Health Savings Accounts are more than just a tax-advantaged way to pay for medical expenses. They can also help you reduce your taxable income, save for retirement, and even serve as a back-up emergency fund. There are a lot of misconceptions about who can contribute to an HSA and how they work. Here are answers to some key questions about HSAs and strategies for making the most of these valuable accounts.
What are health savings accounts, and what are the tax benefits?
A health savings account is one of the rare ways to get a triple tax break — your contributions are tax-deductible (or pre-tax if made through your employer), the money grows tax-deferred, and you can withdraw it tax-free for medical expenses anytime in the future. Unlike a flexible-spending account, there is no use-it-or-lose-it rule. In fact, you’ll reap the biggest tax benefits if you use other cash for current medical expenses and let the money grow tax-free in the HSA for the future.
Who can contribute to an HSA? Does your employer have to offer the account?
You can contribute to an HSA even if your employer doesn’t offer an account. To qualify, you must have an HSA-eligible health insurance policy with a deductible of at least $1,350 if you have single coverage or $2,700 for family coverage in 2019 (the minimum deductibles rise to $1,400 for self-only coverage and $2,800 for family coverage in 2020). Most high-deductible policies are HSA-eligible, but there are a few other requirements; ask your insurer if your policy qualifies.
If you have an HSA-eligible policy with single coverage for all of 2019, you can contribute up to $3,500 to an HSA for the year, or up to $7,000 if you have family coverage (rising to $3,550 for self-only coverage and $7,100 for family coverage in 2020). You can contribute an extra $1,000 if you’re 55 or older. You can’t contribute to an HSA after you enroll in Medicare, but you can still use money you’ve already accumulated in the HSA at any time.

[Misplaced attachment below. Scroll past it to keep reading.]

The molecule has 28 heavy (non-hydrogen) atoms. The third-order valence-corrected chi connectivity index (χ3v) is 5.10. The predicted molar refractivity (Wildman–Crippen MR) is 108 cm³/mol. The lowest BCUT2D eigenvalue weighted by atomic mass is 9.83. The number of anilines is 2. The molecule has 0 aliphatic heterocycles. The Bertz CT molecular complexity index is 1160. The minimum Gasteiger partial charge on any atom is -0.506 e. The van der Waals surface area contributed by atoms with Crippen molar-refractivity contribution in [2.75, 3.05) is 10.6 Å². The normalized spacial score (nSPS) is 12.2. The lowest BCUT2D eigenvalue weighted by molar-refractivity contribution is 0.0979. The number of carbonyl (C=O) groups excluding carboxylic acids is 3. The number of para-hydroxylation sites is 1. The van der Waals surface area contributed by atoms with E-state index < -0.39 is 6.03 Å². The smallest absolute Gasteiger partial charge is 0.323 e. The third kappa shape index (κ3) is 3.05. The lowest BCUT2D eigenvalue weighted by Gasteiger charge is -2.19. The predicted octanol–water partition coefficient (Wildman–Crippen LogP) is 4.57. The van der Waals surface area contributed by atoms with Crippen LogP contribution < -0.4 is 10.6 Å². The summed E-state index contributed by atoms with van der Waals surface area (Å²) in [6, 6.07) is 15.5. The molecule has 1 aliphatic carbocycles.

What can I spend HSA money on? What happens if I want to use the money for something else?
You can withdraw money tax-free from the HSA for out-of-pocket medical expenses, including any deductibles and co-payments for medical care and prescription drugs. You can also use the money for vision and dental care and other eligible expenses that aren’t covered by insurance. You can even withdraw money tax-free from an HSA to pay a portion of eligible long-term care insurance premiums, based on your age (such as $1,580 in 2019 if you’re age 51 to 60 or $4,220 if you’re age 61 to 70). And after age 65 you can also use the money tax-free to pay for Medicare Part B, Part D and Medicare Advantage premiums. For more information, see IRS Publication 969, Health Savings Accounts.
You’ll have to pay a 20% penalty if you withdraw money from the HSA for non-qualified expenses before age 65. The penalty disappears after that, but you’ll still have to pay taxes on non-qualified withdrawals. However, there are plenty of ways to avoid paying taxes on your HSA withdrawals after age 65, such as using the money tax-free to pay your Medicare premiums, out-of-pocket prescription drug costs, and other eligible expenses.
Is it only worthwhile to contribute to an HSA if I have a lot of medical expenses?
No. In fact, you’ll reap bigger tax benefits if you use other cash for current medical bills and then leave the money growing in the HSA tax-free for future expenses. (In that case, you should look for an HSA administrator that lets you invest in mutual funds for the long-term, rather than just a savings account.) You can then tap the HSA if you have more medical expenses in the future, or you can save it in the account to help pay for health-care costs in retirement.
And if you keep good records, you can withdraw the money from the HSA tax-free anytime in the future, making it like a back-up emergency fund. An interesting quirk of the HSA law lets you withdraw the money tax-free at any time for eligible expenses you incurred since you established the HSA – even if it’s years in the future. Keep receipts showing the eligible medical expenses and that you paid them in cash at the time, and you can withdraw the money tax-free from the HSA for those bills later on. Some HSA administrators and health insurers have Web tools that make it easy to keep track of these records.